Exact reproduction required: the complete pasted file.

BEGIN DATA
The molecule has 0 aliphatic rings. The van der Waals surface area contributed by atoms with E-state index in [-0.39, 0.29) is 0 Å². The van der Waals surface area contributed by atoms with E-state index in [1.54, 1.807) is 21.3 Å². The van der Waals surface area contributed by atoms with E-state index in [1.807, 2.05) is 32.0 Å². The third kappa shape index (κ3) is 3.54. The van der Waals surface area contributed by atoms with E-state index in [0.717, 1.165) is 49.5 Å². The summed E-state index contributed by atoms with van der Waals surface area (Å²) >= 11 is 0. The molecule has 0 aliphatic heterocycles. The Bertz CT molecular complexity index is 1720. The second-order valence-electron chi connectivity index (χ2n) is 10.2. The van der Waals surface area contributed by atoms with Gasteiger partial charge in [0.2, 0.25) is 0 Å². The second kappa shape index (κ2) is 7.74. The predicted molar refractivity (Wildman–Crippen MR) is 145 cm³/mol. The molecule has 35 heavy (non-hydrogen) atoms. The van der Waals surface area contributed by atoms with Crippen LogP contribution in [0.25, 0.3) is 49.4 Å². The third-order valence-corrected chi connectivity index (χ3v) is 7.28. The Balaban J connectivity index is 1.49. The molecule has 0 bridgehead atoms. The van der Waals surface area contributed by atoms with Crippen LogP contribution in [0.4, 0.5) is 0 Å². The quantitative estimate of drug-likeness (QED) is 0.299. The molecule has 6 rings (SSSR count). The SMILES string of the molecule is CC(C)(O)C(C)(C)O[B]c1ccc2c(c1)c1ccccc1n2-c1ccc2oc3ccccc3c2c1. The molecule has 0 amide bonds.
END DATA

The molecule has 0 aliphatic rings. The van der Waals surface area contributed by atoms with E-state index in [-0.39, 0.29) is 0 Å². The van der Waals surface area contributed by atoms with E-state index in [1.54, 1.807) is 21.3 Å². The van der Waals surface area contributed by atoms with E-state index in [1.807, 2.05) is 32.0 Å². The third kappa shape index (κ3) is 3.54. The van der Waals surface area contributed by atoms with E-state index in [0.717, 1.165) is 49.5 Å². The summed E-state index contributed by atoms with van der Waals surface area (Å²) >= 11 is 0. The molecule has 0 aliphatic heterocycles. The Bertz CT molecular complexity index is 1720. The second-order valence-electron chi connectivity index (χ2n) is 10.2. The van der Waals surface area contributed by atoms with Gasteiger partial charge in [0.2, 0.25) is 0 Å². The second kappa shape index (κ2) is 7.74. The predicted molar refractivity (Wildman–Crippen MR) is 145 cm³/mol. The molecule has 35 heavy (non-hydrogen) atoms. The van der Waals surface area contributed by atoms with Crippen LogP contribution in [0.25, 0.3) is 49.4 Å². The third-order valence-corrected chi connectivity index (χ3v) is 7.28. The Balaban J connectivity index is 1.49. The molecule has 0 bridgehead atoms. The van der Waals surface area contributed by atoms with Crippen LogP contribution in [0.4, 0.5) is 0 Å². The quantitative estimate of drug-likeness (QED) is 0.299. The molecule has 6 rings (SSSR count). The SMILES string of the molecule is CC(C)(O)C(C)(C)O[B]c1ccc2c(c1)c1ccccc1n2-c1ccc2oc3ccccc3c2c1. The molecule has 0 amide bonds.